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Messages - hamlet

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General / Re: Variable's scope lifetime [LPC]
« on: December 22, 2011, 09:44:13 am »
from a "security" standpoint, it's important to zero variables at the start to ensure you don't get access to the previous memory occupant's data.  There's no need for this security when it's -you- (this particular bit of code) reusing the same space, though.

So consider the "variables are zeroed" thing not a feature but just a side-effect of something else.  In other words, never assume it will be true.  Always zero your variables if it's relevant.

Drivers / Re: FreeBSD 8.1 amd64 + FluffOS 2.23 (compile Oops?)
« on: November 29, 2011, 08:16:56 am »
If you'll figure out what .h in /usr/include should be included for log2, I'll fix it.

General / Re: Old mudlibs and drivers
« on: July 31, 2011, 10:37:34 pm »
Where "wrote" is used charitably.

General / Re: administration
« on: July 18, 2011, 03:21:51 pm »
Hm.  Something had me out of bed last night with feelings that a terrible thing had happened.  At least now I know what it was...

Drivers / Re: FluffOS-2.22
« on: February 18, 2011, 10:59:45 pm »
Did you try compiling 2.22 on a 32-bit machine?  The gubuntu I'm currently messing with is 32bit, and the driver I made insta-segfaults.  I'll do some looking tomorrow to see if I can diagnose the problem, but I was wondering whether it's just me or whether it might truly be a 32-bit issue.

General / Re: Ban everybody!
« on: November 24, 2010, 01:45:04 pm »
Aw.  You banned "everybody" and not me?  I feel left out.  Where's the love?

Will terminal_colour() not do what you need?

Drivers / Re: LDMud 3.5 - this_player() confused?
« on: August 07, 2010, 02:50:27 pm »
Uh.  "when I linkdead a character" might be a bit vague here.  If you're dropping the telnet and messages are -still- coming through, you need to panic, change your drawers, and then switch to Windows because it's probably more secure (shocking, I know) than the swiss cheese OS you're running.  When a telnet link is dropped, the OS is supposed to ensure that any future messages don't come through.  That's kind of the point.

Drivers / Re: FluffOS-2.20
« on: May 24, 2010, 10:54:09 am »
back to the licensing thing, then.  FluffOS can't be used for a for-profit mud.  (not even in Taiwan).

General / Re: heart_beat v. call_out
« on: April 23, 2010, 02:38:24 pm »
Well, I was thinking of something specific that I was messing with the other day when I said "interrupts".  It is an interrupt of sorts....

Some things could use knowing whether a certain file has changed lately.  A dumb way would be to setup polling using call_out() for all things that fit in that category.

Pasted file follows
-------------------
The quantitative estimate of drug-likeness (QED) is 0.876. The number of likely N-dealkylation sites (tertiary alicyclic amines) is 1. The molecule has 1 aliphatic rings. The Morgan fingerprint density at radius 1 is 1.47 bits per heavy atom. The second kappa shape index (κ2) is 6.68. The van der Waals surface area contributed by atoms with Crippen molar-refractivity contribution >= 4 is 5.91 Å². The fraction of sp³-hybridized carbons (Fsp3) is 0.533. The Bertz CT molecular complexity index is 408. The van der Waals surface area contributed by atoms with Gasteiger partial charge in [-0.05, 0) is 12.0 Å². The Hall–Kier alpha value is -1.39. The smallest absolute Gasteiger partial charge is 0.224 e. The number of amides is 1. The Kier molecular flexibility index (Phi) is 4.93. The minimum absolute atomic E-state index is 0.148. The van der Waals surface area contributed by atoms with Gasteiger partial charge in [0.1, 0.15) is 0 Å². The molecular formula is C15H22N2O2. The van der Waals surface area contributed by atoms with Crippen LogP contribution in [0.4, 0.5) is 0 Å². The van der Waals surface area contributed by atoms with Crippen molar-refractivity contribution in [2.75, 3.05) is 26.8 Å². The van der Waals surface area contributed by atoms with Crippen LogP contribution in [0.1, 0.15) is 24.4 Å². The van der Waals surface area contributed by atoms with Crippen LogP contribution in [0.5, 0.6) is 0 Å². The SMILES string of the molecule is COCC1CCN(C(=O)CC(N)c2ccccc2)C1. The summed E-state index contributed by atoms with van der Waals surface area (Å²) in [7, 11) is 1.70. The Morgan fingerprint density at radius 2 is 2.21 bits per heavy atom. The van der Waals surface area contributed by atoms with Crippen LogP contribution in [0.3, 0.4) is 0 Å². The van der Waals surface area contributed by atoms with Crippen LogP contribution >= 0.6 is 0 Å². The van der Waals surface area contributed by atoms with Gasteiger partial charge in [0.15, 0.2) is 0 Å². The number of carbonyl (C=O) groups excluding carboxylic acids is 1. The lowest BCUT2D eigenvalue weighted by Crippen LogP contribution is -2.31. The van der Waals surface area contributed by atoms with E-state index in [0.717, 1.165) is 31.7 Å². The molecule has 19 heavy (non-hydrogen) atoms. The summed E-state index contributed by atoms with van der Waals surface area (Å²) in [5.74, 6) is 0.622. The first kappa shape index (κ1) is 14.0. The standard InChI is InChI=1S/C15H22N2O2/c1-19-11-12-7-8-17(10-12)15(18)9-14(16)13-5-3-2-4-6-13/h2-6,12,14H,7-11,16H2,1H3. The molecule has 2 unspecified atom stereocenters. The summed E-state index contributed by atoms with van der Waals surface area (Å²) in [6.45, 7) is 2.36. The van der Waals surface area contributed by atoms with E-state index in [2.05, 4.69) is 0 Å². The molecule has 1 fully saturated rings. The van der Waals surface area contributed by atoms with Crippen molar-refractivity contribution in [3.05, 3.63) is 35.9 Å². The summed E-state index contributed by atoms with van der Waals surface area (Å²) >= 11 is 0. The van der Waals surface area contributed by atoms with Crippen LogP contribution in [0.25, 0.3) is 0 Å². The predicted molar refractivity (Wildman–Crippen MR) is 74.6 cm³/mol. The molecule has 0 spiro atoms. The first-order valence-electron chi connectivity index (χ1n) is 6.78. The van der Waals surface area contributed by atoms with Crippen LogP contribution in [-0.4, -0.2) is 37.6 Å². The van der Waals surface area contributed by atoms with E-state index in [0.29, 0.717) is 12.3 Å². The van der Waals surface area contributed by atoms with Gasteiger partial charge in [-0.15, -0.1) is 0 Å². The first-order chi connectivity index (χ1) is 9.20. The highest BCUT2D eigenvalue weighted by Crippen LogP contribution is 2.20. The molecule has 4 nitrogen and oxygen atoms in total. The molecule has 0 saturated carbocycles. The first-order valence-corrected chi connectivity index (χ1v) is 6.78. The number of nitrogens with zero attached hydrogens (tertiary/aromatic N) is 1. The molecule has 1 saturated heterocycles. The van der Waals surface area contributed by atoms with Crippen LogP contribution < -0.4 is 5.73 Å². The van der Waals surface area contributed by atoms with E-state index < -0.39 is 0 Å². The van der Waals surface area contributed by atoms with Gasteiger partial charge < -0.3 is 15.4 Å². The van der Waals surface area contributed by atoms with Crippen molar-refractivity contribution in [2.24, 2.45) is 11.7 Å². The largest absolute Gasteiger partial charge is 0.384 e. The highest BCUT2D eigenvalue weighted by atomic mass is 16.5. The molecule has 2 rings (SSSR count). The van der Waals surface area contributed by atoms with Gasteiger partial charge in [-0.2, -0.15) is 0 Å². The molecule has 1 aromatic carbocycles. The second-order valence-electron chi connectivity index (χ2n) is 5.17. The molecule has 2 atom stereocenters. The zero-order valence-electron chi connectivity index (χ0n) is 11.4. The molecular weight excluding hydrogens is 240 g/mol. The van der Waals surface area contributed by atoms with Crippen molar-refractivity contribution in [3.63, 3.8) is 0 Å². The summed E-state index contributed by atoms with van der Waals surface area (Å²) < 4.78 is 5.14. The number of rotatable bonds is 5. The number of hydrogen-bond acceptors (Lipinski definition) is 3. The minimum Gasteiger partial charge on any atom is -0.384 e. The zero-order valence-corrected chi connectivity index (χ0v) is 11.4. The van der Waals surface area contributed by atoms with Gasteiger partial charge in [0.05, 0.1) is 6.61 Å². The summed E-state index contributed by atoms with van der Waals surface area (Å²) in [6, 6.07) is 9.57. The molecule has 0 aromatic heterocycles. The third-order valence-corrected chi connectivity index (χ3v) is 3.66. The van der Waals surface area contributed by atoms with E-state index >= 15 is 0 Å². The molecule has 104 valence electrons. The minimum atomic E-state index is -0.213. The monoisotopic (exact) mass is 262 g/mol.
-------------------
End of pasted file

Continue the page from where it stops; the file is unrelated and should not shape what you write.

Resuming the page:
Instead, I put a hook in valid_write() that calls a handler with "file xxx is being changed".   the handler keeps track of who might want to know about specific files.

Soooo... interrupts!  You register, and you get told.  No need to poll.  And that's purely lib-level except the driver call to valid_write(), so there's nothing really arcane about it.  I guess it's not precisely what was originally meant by interrupts, but it's clearly the same idea, and clearly better than a bunch of polling.  You know, unless I implement it in a really dumb way.

General / Re: heart_beat v. call_out
« on: April 22, 2010, 03:58:00 pm »
And remember that interrupts are better than polling.

Dead Souls Support / Re: Lenarics help thread
« on: April 09, 2010, 01:36:07 pm »
Our task tracker has "FALSE" as a possible state just for that sort of thing.  As opposed to "CODE" or "PATCHED".

Drivers / Re: FluffOS manual/documentation on WWW?
« on: March 28, 2010, 05:20:16 pm »
For the nroffed MudOS docs, couldn't you just use a roff2wiki sort of thing and be done?  Or am I missing a subtlety of your goal?

General / Re: evaluate() vs (*f)() troubles in MudOS
« on: March 17, 2010, 06:25:33 am »
I think we would need to see more code.  I can't get (*f)() to work in that context at all unless it returns a string.  both on FluffOS and v22.2b9.

Where does f get set?

Code Vault / Re: wildmat_to_regexp()
« on: February 10, 2010, 11:36:20 am »
Here's the equivalent (or thereabouts) using only replace_string().  I haven't looked at it for a while, but I think it was pretty reliable.

Code: [Select]
/* Unix-style wildcards.  Thrown up by Hamlet, Aug 1997 */

string wild2regexp(string pattern, int sloppy) {
  string tmp;

    return "^$";

  tmp = implode(explode(pattern, " ") - ({ "" }), " ");

    return "^$";

  /* Escape things that have special meaning in regexp but not
     as wildcards.
  tmp = replace_string(tmp, ".", "\\.");
  tmp = replace_string(tmp, "+", "\\+");
  tmp = replace_string(tmp, "$", "\\$");
//tmp = replace_string(tmp, "{", "\\{");
//tmp = replace_string(tmp, "}", "\\}");

  /* Next bit is a silly hack because I suspect it's faster than a loop */
  tmp = replace_string(tmp, "[^", "!@#(");
  tmp = replace_string(tmp, "^", "\\^");
  tmp = replace_string(tmp, "!@#(", "[^");

  /* next, translate wildcards into regexp syntax */
  tmp = replace_string(tmp, "*", ".*");
  tmp = replace_string(tmp, "?", ".");
  /* note that [] doesn't need changed */

  /* Unlike regular expressions, spaces and commas denote a list of things */
  tmp = replace_string(tmp, " ", "|");
  tmp = replace_string(tmp, ",", "|");

  tmp = "^" + tmp;

  if(!sloppy) /* If we're being strict, We force matched termination */
    tmp += "$";

  return tmp;

/* This one works in the same way as regexp() but with unix-type
   wildcards instead.  (flag & 1) still means return indices in
   the return.  (flag & 2) still means reverse the matching.
   (flag & 4) means sloppy end-of-string stuff.
mixed wildcard(mixed junk, string pattern, int flag) {
  string tmp = wild2regexp(pattern, (flag & 4));

  return regexp(junk, tmp, flag);

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